The race by technology firms to set up multi-billion-shilling power-draining data centres in Kenya gives a timely boost to the government’s efforts to grow local power consumption and potentially lower the burden of high electricity costs.
Some of the major companies that have built data centres in the country include EADC Liquid, iColo, Konza Technology City, Africa Data Centre (ADC), COMTEC, Access, Safaricom, MTN Business, and Telkom Kenya.
These data centres enable mobile network providers, banks, internet service providers, retailers, and content providers to centralise their computing and networking equipment for the collection, storage, processing, distribution, and access to large amounts of data.
The high electricity consumption by these data centres is a welcome boost to Kenya Power which has been recording a modest increase in electricity demand hurting its revenues.
The Jubilee administration had in 2013 projected local power demand to increase to 10,000megwatts(MW) in 10 years supported by heavy industries such as manufacturers, but this demand has failed to materialise.
This is despite Kenya Power entering into dozens of power purchase agreements (PPAs) with independent power producers (IPPs) to step up the local generation capacity to meet the projected demand.
High power costs
A task force appointed by former President Uhuru Kenyatta to probe these PPAs however noted that demand has failed to increase as expected and puts consumers in danger of high power costs.
It noted that the utility had signed an additional 35 PPAs with an aggregate capacity of 1,938MW beyond the current 32 live operational PPAs whose aggregate capacity is 2,854MW and was in various stages of negotiation for a further 113 PPAs with an aggregate capacity of 4,306MW.
The task force warned of the increased power costs consumers would face in higher tariffs over the delay in the building of large flagship projects and limited manufacturing that makes it impossible for Kenya Power to absorb the cost of all these new projects.
The higher demand being brought by data centres is however helping plug the demand gap lessening the burden of capacity charges where consumers pay for idle power.
“Lack of diligence in on-boarding new capacity can result in higher tariffs if the power generation is growing significantly faster than demand, as the contracts will either be Take or Pay or Take and Pay,” said the task force.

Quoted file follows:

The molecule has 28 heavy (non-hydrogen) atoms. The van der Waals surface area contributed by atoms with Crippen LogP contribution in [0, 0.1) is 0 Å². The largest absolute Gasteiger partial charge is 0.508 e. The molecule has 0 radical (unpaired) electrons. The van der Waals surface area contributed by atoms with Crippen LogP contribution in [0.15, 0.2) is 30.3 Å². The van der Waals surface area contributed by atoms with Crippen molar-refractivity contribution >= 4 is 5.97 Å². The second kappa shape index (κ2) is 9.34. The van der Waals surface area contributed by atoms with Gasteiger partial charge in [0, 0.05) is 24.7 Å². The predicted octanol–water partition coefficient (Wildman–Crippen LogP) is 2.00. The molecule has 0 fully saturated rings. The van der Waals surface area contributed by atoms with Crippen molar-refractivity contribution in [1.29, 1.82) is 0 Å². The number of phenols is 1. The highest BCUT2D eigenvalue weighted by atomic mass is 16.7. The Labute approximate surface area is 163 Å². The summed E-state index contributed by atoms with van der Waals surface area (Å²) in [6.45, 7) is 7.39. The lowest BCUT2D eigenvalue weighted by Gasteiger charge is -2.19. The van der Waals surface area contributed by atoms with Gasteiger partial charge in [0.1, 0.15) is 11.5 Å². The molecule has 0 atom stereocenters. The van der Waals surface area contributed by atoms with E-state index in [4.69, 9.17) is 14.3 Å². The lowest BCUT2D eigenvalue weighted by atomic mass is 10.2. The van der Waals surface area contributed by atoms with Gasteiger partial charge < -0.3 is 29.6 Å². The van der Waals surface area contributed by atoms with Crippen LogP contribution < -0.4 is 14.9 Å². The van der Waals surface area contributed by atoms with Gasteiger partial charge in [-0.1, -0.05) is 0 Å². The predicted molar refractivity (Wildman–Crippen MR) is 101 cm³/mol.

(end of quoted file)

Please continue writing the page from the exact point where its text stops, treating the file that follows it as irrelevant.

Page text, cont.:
The demand for data centres has grown exponentially in recent years due to a sharp growth in demand for internet and cloud-based services, and this demand has piqued the interest of global financiers who are sinking billions of shillings in data centres.
With this demand, companies running data centres are planning to open new data centres, especially in Nairobi and Mombasa to meet the growing demand.
ADC Managing Director for East Africa Dan Kwach told Smart Company the firm will invest $200 million (Sh24.57 billion) to build three new data centres within the next 18 months.
Two of these will be built in Nairobi and another in Kigali, Rwanda with the World Bank’s International Finance Corporation (IFC) as one of its investors.
Its existing data centre, which has a capacity of 800 racks, can consume 4MW at full capacity. Mr Kwach said the data centre currently consumes 60 per cent of its capacity.
“We have acquired land next to our existing data centre (at Sameer Business Park) to build a 20MW new data centre which will help us to meet the growing demand for our services. We will have a groundbreaking for the project early next year,” said Mr Kwach.
When the expansion is complete, said Mr Kwach, its data centres in the country will have the capacity to consume up to 50MW at full use.
The data centre is also connected to a 1MW solar plant to supplement its grid power.
iColo, which has three data centres - one in Nairobi and two in Mombasa - says it also acquired a piece of land next to its facility in Nyali dubbed MBA2 to build a new data centre to expand its capacity.
iColo chief executive officer Ranjith Cherickel said its data centre in Nairobi can consume up to 10MW, and MBA2 in Nyali can use up to 1.6MW with the planned data centre expected to further raise its demand for power.
The company has installed solar of 700 kilowatts (kW) and is planning to upgrade this capacity to reduce its power bills.
“We expect demand for data centre services to continue growing which is why we are readily positioning ourselves to provide these services with the new data centre that will be adjacent to this one (MBA2),” said Mr Cherickel.
Another firm Masinga Data is planning a Sh6 billion green facility along the Tana River in Masinga.
The Masinga Data Centre is being set up by US-based software firm Cloudoon Inc located in Delaware.